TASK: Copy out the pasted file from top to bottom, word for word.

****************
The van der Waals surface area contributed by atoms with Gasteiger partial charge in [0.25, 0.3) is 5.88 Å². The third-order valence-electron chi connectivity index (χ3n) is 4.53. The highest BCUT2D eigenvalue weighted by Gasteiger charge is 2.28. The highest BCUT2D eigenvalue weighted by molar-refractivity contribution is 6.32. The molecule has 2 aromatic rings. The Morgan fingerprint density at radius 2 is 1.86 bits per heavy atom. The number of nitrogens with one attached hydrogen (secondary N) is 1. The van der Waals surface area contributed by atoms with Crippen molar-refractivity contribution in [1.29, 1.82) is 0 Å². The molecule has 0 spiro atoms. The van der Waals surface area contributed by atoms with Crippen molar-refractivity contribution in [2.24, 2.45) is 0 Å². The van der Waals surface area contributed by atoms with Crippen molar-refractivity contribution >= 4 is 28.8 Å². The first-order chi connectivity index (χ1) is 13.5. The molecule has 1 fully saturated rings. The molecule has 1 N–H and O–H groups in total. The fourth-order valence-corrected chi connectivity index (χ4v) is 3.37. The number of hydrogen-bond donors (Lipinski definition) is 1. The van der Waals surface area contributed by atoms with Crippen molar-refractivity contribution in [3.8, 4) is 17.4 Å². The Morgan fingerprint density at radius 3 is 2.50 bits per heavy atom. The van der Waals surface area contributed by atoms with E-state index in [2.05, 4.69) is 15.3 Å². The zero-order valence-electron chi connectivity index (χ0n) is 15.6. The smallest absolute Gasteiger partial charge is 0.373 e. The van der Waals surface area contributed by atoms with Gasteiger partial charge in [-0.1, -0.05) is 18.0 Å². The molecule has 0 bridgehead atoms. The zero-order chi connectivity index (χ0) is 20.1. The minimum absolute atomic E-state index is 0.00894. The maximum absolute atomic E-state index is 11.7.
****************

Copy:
The van der Waals surface area contributed by atoms with Gasteiger partial charge in [0.25, 0.3) is 5.88 Å². The third-order valence-electron chi connectivity index (χ3n) is 4.53. The highest BCUT2D eigenvalue weighted by Gasteiger charge is 2.28. The highest BCUT2D eigenvalue weighted by molar-refractivity contribution is 6.32. The molecule has 2 aromatic rings. The Morgan fingerprint density at radius 2 is 1.86 bits per heavy atom. The number of nitrogens with one attached hydrogen (secondary N) is 1. The van der Waals surface area contributed by atoms with Crippen molar-refractivity contribution in [1.29, 1.82) is 0 Å². The molecule has 0 spiro atoms. The van der Waals surface area contributed by atoms with Crippen molar-refractivity contribution in [2.24, 2.45) is 0 Å². The van der Waals surface area contributed by atoms with Crippen molar-refractivity contribution >= 4 is 28.8 Å². The first-order chi connectivity index (χ1) is 13.5. The molecule has 1 fully saturated rings. The molecule has 1 N–H and O–H groups in total. The fourth-order valence-corrected chi connectivity index (χ4v) is 3.37. The number of hydrogen-bond donors (Lipinski definition) is 1. The van der Waals surface area contributed by atoms with Crippen molar-refractivity contribution in [3.8, 4) is 17.4 Å². The Morgan fingerprint density at radius 3 is 2.50 bits per heavy atom. The van der Waals surface area contributed by atoms with E-state index in [2.05, 4.69) is 15.3 Å². The zero-order valence-electron chi connectivity index (χ0n) is 15.6. The smallest absolute Gasteiger partial charge is 0.373 e. The van der Waals surface area contributed by atoms with Gasteiger partial charge in [-0.1, -0.05) is 18.0 Å². The molecule has 0 bridgehead atoms. The zero-order chi connectivity index (χ0) is 20.1. The minimum absolute atomic E-state index is 0.00894. The maximum absolute atomic E-state index is 11.7.